UBS: the bad news
Of course the bad news is that the 4,450 names expected to be released to the IRS make up less than 10% of the estimated 52,000 American-owned accounts. Without 100% disclosure, American taxpayers may in the future be tempted to play the "audit lottery," assuming they have only a 10% chance of getting caught.
Whilst some might be tempted to think that size is everything, one of the risks of targetting accounts with balances above a specified level is that the crooks will be encouraged to spread their cash assets across different accounts and banks:
Another piece of bad news is that the criteria used to select the UBS account holders to be disclosed to the IRS will not be released. But there is a strong indication that the size of the account has some importance. Taxpayers might avoid this danger in the future by spreading their offshore funds among several accounts and numerous banks so that they can "fly under the radar."
Which raises questions about the treatment of UBS itself. The bank has been revealed as a criminal enterprise, but far from being tough on crime the authorities have been relatively lenient:
What also seems like bad news is that under the settlement, UBS will pay no civil penalties. It has already paid $780 million in criminal penalties for the actions of certain bank employees facilitating illegal tax evasion.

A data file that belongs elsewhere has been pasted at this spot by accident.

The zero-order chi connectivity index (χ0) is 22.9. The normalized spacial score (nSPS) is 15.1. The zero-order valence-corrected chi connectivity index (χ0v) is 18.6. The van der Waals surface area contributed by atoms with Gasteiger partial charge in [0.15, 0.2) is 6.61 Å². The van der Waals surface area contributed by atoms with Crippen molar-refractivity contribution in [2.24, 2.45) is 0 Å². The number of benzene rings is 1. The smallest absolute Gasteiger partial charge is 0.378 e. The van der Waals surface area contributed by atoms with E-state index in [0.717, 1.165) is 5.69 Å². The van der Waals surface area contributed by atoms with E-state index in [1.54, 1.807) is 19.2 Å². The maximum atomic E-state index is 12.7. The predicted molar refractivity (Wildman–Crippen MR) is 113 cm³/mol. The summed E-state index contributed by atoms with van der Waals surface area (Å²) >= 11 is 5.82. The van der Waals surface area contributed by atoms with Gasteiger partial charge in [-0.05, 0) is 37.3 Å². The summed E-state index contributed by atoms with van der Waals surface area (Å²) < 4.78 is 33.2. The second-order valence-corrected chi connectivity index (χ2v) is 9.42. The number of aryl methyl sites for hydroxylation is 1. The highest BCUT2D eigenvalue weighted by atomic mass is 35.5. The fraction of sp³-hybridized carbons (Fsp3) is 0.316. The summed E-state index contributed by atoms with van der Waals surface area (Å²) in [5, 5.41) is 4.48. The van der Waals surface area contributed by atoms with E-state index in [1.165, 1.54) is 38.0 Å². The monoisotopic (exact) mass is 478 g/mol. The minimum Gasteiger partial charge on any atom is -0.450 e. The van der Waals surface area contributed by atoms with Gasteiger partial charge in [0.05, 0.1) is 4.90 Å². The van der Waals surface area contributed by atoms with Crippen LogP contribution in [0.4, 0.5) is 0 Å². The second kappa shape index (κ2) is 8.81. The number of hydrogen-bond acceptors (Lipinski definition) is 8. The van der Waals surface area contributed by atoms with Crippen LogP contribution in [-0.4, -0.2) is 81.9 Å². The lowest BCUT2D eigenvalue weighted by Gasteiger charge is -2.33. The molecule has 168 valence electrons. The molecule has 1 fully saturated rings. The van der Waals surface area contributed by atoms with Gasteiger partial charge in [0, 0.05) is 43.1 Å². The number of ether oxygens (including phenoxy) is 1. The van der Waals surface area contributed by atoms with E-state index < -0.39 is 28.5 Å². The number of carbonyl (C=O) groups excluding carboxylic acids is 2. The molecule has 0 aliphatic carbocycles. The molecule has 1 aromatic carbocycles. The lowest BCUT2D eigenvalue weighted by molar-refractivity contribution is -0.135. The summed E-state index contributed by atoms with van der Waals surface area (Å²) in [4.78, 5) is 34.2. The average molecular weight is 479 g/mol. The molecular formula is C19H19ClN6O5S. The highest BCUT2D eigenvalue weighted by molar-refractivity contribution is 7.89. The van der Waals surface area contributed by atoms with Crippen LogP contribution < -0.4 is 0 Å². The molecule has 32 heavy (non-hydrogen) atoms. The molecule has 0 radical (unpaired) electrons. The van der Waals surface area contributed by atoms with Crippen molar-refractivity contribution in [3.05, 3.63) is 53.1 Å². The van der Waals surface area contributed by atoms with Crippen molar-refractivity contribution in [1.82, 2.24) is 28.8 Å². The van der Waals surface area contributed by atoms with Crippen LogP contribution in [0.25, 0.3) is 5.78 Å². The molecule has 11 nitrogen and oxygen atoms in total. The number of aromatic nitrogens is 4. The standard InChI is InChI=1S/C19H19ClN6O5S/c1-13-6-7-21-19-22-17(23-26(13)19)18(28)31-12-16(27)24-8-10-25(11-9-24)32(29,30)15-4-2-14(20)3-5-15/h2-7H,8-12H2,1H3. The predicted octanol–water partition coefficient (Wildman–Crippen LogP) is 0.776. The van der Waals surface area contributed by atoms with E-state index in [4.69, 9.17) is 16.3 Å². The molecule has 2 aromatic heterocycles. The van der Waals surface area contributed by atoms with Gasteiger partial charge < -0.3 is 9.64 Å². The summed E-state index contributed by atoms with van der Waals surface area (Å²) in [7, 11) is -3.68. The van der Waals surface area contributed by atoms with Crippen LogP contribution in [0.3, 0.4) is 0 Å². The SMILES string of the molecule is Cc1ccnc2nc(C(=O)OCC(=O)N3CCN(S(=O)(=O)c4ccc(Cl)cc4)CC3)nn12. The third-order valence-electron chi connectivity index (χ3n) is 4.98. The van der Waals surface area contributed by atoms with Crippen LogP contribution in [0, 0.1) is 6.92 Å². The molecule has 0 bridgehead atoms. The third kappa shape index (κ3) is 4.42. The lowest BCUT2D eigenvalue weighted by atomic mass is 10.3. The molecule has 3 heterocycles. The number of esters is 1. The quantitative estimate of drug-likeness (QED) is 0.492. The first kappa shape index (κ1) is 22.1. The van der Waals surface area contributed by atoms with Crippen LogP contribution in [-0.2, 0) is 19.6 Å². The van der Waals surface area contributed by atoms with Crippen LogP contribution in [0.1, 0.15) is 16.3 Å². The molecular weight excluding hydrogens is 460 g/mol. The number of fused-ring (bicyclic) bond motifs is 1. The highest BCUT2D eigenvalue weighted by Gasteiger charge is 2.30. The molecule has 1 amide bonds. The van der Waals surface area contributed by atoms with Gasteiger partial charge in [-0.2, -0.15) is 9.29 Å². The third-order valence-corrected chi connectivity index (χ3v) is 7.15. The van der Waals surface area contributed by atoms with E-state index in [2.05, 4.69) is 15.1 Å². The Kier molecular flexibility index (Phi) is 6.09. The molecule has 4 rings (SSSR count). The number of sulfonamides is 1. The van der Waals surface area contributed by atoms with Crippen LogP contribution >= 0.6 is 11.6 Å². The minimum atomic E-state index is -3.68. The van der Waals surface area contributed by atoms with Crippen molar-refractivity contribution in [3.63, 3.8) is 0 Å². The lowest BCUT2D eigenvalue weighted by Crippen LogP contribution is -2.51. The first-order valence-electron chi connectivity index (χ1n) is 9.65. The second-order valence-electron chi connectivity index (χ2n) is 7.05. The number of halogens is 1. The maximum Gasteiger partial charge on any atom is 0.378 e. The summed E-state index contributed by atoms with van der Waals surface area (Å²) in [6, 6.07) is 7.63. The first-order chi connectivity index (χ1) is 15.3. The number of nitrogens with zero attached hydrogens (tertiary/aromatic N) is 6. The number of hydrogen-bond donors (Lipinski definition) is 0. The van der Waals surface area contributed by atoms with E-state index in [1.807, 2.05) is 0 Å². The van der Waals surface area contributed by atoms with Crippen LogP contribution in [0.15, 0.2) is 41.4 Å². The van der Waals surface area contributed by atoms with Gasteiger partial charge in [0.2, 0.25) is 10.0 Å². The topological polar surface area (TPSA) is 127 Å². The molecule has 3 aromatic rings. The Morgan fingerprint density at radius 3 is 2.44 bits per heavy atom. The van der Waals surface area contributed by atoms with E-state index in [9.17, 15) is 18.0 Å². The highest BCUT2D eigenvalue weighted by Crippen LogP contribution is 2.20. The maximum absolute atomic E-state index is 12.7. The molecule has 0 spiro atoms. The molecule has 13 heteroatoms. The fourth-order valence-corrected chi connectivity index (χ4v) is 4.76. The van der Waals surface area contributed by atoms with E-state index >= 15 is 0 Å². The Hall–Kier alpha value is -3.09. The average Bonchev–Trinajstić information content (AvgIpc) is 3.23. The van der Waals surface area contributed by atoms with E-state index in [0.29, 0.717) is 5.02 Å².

What's even more alarming is that the IRS will withdraw its "Notice of Default" that was issued to UBS for violating the agreement it entered into with the U.S. government. This agreement, which made UBS a "Qualified Intermediary" or "QI," is one that foreign banks enter into with the U.S. in order to get favorable treatment in return for complying with certain reporting standards. Given that UBS bankers came into the U.S. to solicit illegal business from Americans with the express purpose of helping them evade taxes, it's hard to believe UBS is not in default of such an agreement. If this egregious behavior can't get a bank kicked out of the QI program, what in the world can?
Good question (we suggested last year that UBS should lose its licence). All of which leads CTJ to conclude that the road ahead remains long and largely uphill:
So the settlement certainly does not mean that the offshore tax evasion problem is resolved. If anything, it shows how badly we need legislation to deal with the problem, since there are apparently limits to how far the U.S. government will go, using existing laws, to crack down.
You can read the full text of their article here.